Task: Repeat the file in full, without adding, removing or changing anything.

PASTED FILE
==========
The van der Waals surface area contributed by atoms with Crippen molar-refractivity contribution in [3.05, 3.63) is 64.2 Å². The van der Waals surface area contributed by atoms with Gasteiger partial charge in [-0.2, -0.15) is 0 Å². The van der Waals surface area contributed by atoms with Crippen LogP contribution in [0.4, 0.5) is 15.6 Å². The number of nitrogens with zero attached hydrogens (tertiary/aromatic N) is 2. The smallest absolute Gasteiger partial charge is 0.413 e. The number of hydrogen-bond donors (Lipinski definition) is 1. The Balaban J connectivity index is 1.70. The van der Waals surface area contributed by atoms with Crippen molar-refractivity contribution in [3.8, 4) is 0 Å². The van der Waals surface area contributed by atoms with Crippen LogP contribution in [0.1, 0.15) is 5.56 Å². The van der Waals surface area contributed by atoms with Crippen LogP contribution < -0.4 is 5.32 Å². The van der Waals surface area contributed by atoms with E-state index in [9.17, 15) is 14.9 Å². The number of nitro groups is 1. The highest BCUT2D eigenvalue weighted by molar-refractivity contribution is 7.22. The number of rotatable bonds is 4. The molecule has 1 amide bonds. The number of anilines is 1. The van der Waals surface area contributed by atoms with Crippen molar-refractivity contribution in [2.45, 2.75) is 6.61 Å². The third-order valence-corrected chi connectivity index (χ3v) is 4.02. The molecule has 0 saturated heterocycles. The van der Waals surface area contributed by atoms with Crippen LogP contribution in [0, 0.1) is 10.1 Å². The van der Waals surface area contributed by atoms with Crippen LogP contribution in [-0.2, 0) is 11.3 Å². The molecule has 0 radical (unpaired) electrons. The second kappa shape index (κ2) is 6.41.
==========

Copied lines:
The van der Waals surface area contributed by atoms with Crippen molar-refractivity contribution in [3.05, 3.63) is 64.2 Å². The van der Waals surface area contributed by atoms with Gasteiger partial charge in [-0.2, -0.15) is 0 Å². The van der Waals surface area contributed by atoms with Crippen LogP contribution in [0.4, 0.5) is 15.6 Å². The number of nitrogens with zero attached hydrogens (tertiary/aromatic N) is 2. The smallest absolute Gasteiger partial charge is 0.413 e. The number of hydrogen-bond donors (Lipinski definition) is 1. The Balaban J connectivity index is 1.70. The van der Waals surface area contributed by atoms with Crippen molar-refractivity contribution in [3.8, 4) is 0 Å². The van der Waals surface area contributed by atoms with Crippen LogP contribution in [0.1, 0.15) is 5.56 Å². The van der Waals surface area contributed by atoms with Crippen LogP contribution < -0.4 is 5.32 Å². The van der Waals surface area contributed by atoms with E-state index in [9.17, 15) is 14.9 Å². The number of nitro groups is 1. The highest BCUT2D eigenvalue weighted by molar-refractivity contribution is 7.22. The number of rotatable bonds is 4. The molecule has 1 amide bonds. The number of anilines is 1. The van der Waals surface area contributed by atoms with Crippen molar-refractivity contribution in [2.45, 2.75) is 6.61 Å². The third-order valence-corrected chi connectivity index (χ3v) is 4.02. The molecule has 0 saturated heterocycles. The van der Waals surface area contributed by atoms with Crippen LogP contribution in [0, 0.1) is 10.1 Å². The van der Waals surface area contributed by atoms with Crippen LogP contribution in [-0.2, 0) is 11.3 Å². The molecule has 0 radical (unpaired) electrons. The second kappa shape index (κ2) is 6.41.